The Abominable Snowman (1957)
“See It With Someone Brave! — A Timeless Terror to Freeze You to Your Seats!”
Director: Val Guest
Cast: Forrest Tucker, Peter Cushing, Maureen Connell
Synopsis: A kindly English botanist and a gruff American scientist lead an expedition to the Himalayas in search of the legendary Yeti.
WARNING! This review contains SPOILERS!
In the same year that Hammer embarked on their concerted assault on the horror genre with The Curse of Frankenstein, the studio also produced an altogether more cerebral horror movie in The Abominable Snowman. It was written by Nigel Kneale, the man behind the popular Quatermass TV series and films and, like The Quatermass Xperiment, The Abominable Snowman was adapted from his TV play. Other than the presence of Hammer stalwart Peter Cushing (The Black Knight, Star Wars), there’s nothing much to indicate that this is a Hammer movie, and it’s certainly a far more thought-provoking film than most would generally associate with Hammer’s subsequent output.
As you’d expect, the story takes place in the Himalayas, where Dr. Rollason (Cushing) and his wife, Helen (Maureen Connell — I Was Monty’s Double) have been studying the local plant life under the hospitality of a wise and beneficent Lhama (Arnold Marle). This Lhama is a mysterious sort, and not a little unsettling in the habit he has of knowing what’s going to happen before it’s happened. Certainly, Helen Rollason is wary of him, and Rollason himself seems a little uncertain, as does his assistant Peter ‘Foxy’ Fox (Richard Wattis — the last man you’d expect to find halfway up the Himalayas). Their studies are nearly complete, but Rollason has been hiding something from the others — he’s expecting the arrival of another party, led by the brash American Tom Friend (Forrest Tucker — Pony Express), any day. Friend is on a mission to locate and bring back the legendary Yeti, much to Mrs. Rollason’s dismay and the evident disapproval of the Lhama and his subjects.
Despite all this negativity, Rollason chooses to accompany Friend and his associates, another American named Shelley (Robert Brown — The 300 Spartans, One Million Years BC) and a Scotsman called McNee (Michael Brill) who claims to have seen the Yeti’s footprint on an earlier expedition. They’re not far into their trek up the mountains when Rollason realises that Friend is little more than a huckster who intends to capture a Yeti in order to exhibit it for financial gain when they return to civilisation. However, his scientific curiosity compels Rollason to continue, and it’s not long before they have a deadly confrontation with one of the beasts.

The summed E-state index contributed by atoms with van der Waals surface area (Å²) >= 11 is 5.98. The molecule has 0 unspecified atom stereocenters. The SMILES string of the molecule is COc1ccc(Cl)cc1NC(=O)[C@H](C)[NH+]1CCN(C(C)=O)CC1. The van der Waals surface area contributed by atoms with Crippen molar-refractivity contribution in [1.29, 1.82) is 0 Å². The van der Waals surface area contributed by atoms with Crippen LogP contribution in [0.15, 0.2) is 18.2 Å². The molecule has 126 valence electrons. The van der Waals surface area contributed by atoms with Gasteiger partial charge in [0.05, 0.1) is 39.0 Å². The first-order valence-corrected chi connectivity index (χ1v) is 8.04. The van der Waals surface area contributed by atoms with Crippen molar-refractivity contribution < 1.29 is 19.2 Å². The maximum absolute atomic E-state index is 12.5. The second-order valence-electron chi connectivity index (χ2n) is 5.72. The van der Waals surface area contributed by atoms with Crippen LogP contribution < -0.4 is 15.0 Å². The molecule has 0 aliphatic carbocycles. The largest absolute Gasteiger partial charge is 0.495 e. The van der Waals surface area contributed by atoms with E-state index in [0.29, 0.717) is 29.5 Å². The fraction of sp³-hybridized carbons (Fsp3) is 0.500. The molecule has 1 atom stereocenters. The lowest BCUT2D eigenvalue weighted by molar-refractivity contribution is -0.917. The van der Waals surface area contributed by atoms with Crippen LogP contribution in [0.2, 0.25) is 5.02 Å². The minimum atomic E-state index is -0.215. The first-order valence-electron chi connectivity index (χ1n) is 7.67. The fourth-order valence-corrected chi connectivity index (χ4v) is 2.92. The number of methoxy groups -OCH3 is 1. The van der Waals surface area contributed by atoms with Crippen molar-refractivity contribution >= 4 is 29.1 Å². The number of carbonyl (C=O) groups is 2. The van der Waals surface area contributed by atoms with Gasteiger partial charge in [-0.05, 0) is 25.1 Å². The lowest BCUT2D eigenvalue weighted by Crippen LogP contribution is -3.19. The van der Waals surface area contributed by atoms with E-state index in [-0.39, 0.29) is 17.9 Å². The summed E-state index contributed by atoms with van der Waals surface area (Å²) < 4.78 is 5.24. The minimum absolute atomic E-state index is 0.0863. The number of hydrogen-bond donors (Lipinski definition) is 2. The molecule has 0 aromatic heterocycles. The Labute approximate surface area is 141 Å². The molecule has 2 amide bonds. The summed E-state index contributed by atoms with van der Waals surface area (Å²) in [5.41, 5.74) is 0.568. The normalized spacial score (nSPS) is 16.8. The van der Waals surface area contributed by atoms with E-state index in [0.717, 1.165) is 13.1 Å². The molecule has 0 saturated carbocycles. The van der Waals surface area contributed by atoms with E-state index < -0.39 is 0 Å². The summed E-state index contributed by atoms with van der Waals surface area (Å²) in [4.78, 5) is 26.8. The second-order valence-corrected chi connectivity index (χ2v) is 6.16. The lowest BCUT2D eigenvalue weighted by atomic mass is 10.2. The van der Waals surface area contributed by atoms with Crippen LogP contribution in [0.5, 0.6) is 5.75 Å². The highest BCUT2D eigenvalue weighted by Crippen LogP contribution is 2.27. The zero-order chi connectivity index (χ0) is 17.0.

What’s unusual about The Abominable Snowman is the way in which it turns the monster movie formula on its head by slowly revealing that it’s not the Yetis but the humans who are the monsters. The Yetis just want to be left alone because they’re far older and wiser than we humans and they know it’s only a matter of time before scientific progress leads to our destruction, whereupon they can descend from the mountains and presumably claim the earth for themselves. It’s a unique perspective, put across with typical British mid-1950s reserve (one can’t help feeling that the presence of not one, but two Americans bringing about their own doom is something of a sly dig at the States’ increased activity in world affairs following a long spell of isolationism — as well, of course, as a marketing technique to generate more interest in the USA) and more than a small measure of intelligence.
The movie’s ending is one of sly ambiguity. Although he has survived a face to face encounter with the Abominable Snowman, Rollason confirms under the Lhama’s questioning that there is no such creature. Most of us would automatically assume that the botanist has decided that it would be wrong to alert the world to their existence, and yet that vague, faintly puzzled look on his face suggests that perhaps he really does believe there is no such thing as the Yeti simply because the creatures have brainwashed him into thinking so. After all, we’ve already seen by then that they have the ability to mess with people’s minds, and the behaviour of Friend and Shelley has given them no cause to believe Rollason would be no less harmful to their chances of a peaceful existence once he returned to civilisation.
The Abominable Snowman lacks even the mild scares one would expect from a horror movie from the 1950s, but it has something more worthwhile — an intriguing idea around which a fascinating story has been constructed.
(Reviewed 10th March 2014)